Studies examining the effects of supplemental vitamin D on muscle strength and on rate of decline in muscle function have had inconsistent results [54]. One recent clinical trial, for example, randomized 78 frail and near-frail adults aged 65 years and older to receive 20 mcg (800 IU) vitamin D3, 10 mcg 25(OH)D, or placebo daily for 6 months. The groups showed no significant differences in measures of muscle strength or performance [83]. Another study randomized 100 community-dwelling men and women aged 60 years and older (most were White) with serum 25(OH)D levels of 50 nmol/L (20 ng/ml) or less to 800 IU vitamin D3 or placebo for 1 year [84]. Participants in the treatment group whose serum 25(OH)D level was less than 70 nmol/L (28 ng/ml) after 4 months received an additional 800 IU/day vitamin D3. Despite increasing serum 25(OH)D levels to an average of more than 80 nmol/L (32 ng/ml), vitamin D supplementation did not affect lower-extremity power, strength, or lean mass.

Conclusions about vitamin D supplements and bone health

All adults should consume recommended amounts of vitamin D and calcium from foods and supplements if needed. Older women and men should consult their healthcare providers about their needs for both nutrients as part of an overall plan to maintain bone health and to prevent or treat osteoporosis.

Cancer

Laboratory and animal studies suggest that vitamin D might inhibit carcinogenesis and slow tumor progression by, for example, promoting cell differentiation and inhibiting metastasis. Vitamin D might also have anti-inflammatory, immunomodulatory, proapoptotic, and antiangiogenic effects [1,85]. Observational studies and clinical trials provide mixed evidence on whether vitamin D intakes or serum levels affect cancer incidence, progression, or mortality risk.

Total cancer incidence and mortality

Some observational studies show associations between low serum levels of 25(OH)D and increased risks of cancer incidence and death. In a meta-analysis of 16 prospective cohort studies in a total of 137,567 participants who had 8,345 diagnoses of cancer, 5,755 participants died from cancer [86]. A 50 nmol/L (20 ng/mL) increase in 25(OH)D levels was associated with an 11% reduction in total cancer incidence rates and, in women but not men, a 24% reduction in cancer mortality rates. A meta-analysis of prospective studies that evaluated the association between serum 25(OH)D levels and cancer incidence (8 studies) or cancer mortality (16 studies) found that cancer risk decreased by 7% and cancer mortality rates decreased by 2% with each 20 nmol/L (8 ng/mL) increase in serum 25(OH)D levels [87]. Importantly, not all observational studies found higher vitamin D status to be beneficial, and the studies varied considerably in study populations, baseline comorbidities, and measurement of vitamin D levels.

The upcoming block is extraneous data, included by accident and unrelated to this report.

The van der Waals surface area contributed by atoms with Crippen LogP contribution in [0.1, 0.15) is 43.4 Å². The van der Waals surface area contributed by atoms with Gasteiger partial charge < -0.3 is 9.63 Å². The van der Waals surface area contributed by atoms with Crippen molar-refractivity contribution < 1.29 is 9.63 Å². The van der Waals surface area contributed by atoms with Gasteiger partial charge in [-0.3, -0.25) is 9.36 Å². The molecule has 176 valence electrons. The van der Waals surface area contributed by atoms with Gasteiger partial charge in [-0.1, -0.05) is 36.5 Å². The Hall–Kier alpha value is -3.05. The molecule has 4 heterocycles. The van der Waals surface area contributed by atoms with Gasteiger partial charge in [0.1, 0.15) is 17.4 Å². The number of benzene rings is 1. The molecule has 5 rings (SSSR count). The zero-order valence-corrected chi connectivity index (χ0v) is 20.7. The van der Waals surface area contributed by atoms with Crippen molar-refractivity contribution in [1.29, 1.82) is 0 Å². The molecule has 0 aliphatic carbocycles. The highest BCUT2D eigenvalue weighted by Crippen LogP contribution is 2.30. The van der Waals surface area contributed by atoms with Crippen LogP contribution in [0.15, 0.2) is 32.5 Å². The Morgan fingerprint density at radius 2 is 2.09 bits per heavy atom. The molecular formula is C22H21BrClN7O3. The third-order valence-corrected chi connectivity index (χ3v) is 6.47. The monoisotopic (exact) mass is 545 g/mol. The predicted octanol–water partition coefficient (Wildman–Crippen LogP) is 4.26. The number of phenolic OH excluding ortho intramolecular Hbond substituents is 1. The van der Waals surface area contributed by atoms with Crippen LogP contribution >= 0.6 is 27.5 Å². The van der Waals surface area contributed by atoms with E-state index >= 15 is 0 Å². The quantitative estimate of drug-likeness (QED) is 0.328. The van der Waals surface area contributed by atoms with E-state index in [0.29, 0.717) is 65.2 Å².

Clinical trial evidence provides some support for the observational findings. For example, three meta-analyses of clinical trial evidence found that vitamin D supplementation does not affect cancer incidence but does significantly reduce total cancer mortality rates by 12–13% [88-90]. In the most recent meta-analysis, 10 randomized clinical trials (including the Vitamin D and Omega-3 Trial [VITAL] trial described below) that included 6,537 cancer cases provided 10 to 50 mcg (400 to 2,000 IU) vitamin D3 daily (six trials) or 500 mcg (20,000 IU)/week to 12,500 mcg (500,000 IU)/year boluses of vitamin D3 (four trials) [89]. The study reports included 3–10 years of followup data. The vitamin D supplements were associated with serum 25(OH)D levels of 54 to 135 nmol/L (21.6 to 54 ng/mL). Vitamin D supplementation reduced cancer mortality rates by 13%, and most of the benefit occurred with daily supplementation.

The largest clinical trial, VITAL, to investigate the effects of vitamin D supplementation on the primary prevention of cancer in the general population gave 50 mcg (2,000 IU)/day vitamin D3 supplements with or without 1,000 mg/day marine omega-3 fatty acids or a placebo for a median of 5.3 years [91]. The study included 25,871 men aged 50 years and older and women aged 55 years and older who had no history of cancer, and most had adequate serum 25(OH)D levels at baseline. Rates of breast, prostate, and colorectal cancer did not differ significantly between the vitamin D and placebo groups. However, normal-weight participants had greater reductions in cancer incidence and mortality rates than those who were overweight or obese.

A few studies have examined the effect of vitamin D supplementation on specific cancers. Below are brief descriptions of studies of vitamin D and its association with, or effect on, breast, colorectal, lung, pancreatic, and prostate cancers.

Breast cancer

Some observational studies support an inverse association between 25(OH)D levels and breast cancer risk and mortality, but others do not [92-95]. The Women’s Health Initiative clinical trial randomized 36,282 postmenopausal women to receive 400 IU vitamin D3 plus 1,000 mg calcium daily or a placebo for a mean of 7 years [96]. The vitamin D3 and calcium supplements did not reduce breast cancer incidence, and 25(OH)D levels at the start of the study were not associated with breast cancer risk [97].